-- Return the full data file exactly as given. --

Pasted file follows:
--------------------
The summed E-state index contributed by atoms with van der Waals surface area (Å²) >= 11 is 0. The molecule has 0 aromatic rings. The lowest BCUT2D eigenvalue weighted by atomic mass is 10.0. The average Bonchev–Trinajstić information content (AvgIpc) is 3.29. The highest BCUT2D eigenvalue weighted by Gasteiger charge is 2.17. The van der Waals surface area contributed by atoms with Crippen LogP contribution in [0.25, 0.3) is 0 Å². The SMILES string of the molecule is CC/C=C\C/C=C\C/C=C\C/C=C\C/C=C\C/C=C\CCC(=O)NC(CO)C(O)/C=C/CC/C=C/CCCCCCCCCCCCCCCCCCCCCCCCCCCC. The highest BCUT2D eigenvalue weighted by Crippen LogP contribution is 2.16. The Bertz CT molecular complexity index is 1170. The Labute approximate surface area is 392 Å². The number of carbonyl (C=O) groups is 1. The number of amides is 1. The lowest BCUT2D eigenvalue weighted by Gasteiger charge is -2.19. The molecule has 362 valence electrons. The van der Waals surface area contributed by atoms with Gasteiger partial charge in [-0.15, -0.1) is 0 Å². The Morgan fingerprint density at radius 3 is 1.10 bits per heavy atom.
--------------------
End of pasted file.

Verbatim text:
The summed E-state index contributed by atoms with van der Waals surface area (Å²) >= 11 is 0. The molecule has 0 aromatic rings. The lowest BCUT2D eigenvalue weighted by atomic mass is 10.0. The average Bonchev–Trinajstić information content (AvgIpc) is 3.29. The highest BCUT2D eigenvalue weighted by Gasteiger charge is 2.17. The van der Waals surface area contributed by atoms with Crippen LogP contribution in [0.25, 0.3) is 0 Å². The SMILES string of the molecule is CC/C=C\C/C=C\C/C=C\C/C=C\C/C=C\C/C=C\CCC(=O)NC(CO)C(O)/C=C/CC/C=C/CCCCCCCCCCCCCCCCCCCCCCCCCCCC. The highest BCUT2D eigenvalue weighted by Crippen LogP contribution is 2.16. The Bertz CT molecular complexity index is 1170. The Labute approximate surface area is 392 Å². The number of carbonyl (C=O) groups is 1. The number of amides is 1. The lowest BCUT2D eigenvalue weighted by Gasteiger charge is -2.19. The molecule has 362 valence electrons. The van der Waals surface area contributed by atoms with Gasteiger partial charge in [-0.15, -0.1) is 0 Å². The Morgan fingerprint density at radius 3 is 1.10 bits per heavy atom.